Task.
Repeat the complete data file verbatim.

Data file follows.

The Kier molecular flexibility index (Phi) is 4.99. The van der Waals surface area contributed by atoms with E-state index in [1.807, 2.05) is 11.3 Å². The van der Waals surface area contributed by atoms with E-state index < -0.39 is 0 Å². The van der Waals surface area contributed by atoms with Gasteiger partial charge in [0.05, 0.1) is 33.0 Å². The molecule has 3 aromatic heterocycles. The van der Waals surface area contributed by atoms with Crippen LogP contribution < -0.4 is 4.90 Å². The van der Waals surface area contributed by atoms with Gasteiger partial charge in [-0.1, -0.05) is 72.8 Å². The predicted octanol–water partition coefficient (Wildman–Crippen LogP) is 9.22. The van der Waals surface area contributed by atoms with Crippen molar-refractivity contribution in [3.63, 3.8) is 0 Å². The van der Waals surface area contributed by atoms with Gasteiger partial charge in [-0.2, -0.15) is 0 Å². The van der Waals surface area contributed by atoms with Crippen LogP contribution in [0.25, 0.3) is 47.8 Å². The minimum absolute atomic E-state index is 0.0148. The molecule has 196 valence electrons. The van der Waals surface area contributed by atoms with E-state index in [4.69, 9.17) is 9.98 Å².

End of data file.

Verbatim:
The Kier molecular flexibility index (Phi) is 4.99. The van der Waals surface area contributed by atoms with E-state index in [1.807, 2.05) is 11.3 Å². The van der Waals surface area contributed by atoms with E-state index < -0.39 is 0 Å². The van der Waals surface area contributed by atoms with Gasteiger partial charge in [0.05, 0.1) is 33.0 Å². The molecule has 3 aromatic heterocycles. The van der Waals surface area contributed by atoms with Crippen LogP contribution < -0.4 is 4.90 Å². The van der Waals surface area contributed by atoms with Gasteiger partial charge in [-0.1, -0.05) is 72.8 Å². The predicted octanol–water partition coefficient (Wildman–Crippen LogP) is 9.22. The van der Waals surface area contributed by atoms with Crippen molar-refractivity contribution in [3.63, 3.8) is 0 Å². The van der Waals surface area contributed by atoms with Gasteiger partial charge in [-0.2, -0.15) is 0 Å². The van der Waals surface area contributed by atoms with Crippen LogP contribution in [0.25, 0.3) is 47.8 Å². The minimum absolute atomic E-state index is 0.0148. The molecule has 196 valence electrons. The van der Waals surface area contributed by atoms with E-state index in [4.69, 9.17) is 9.98 Å².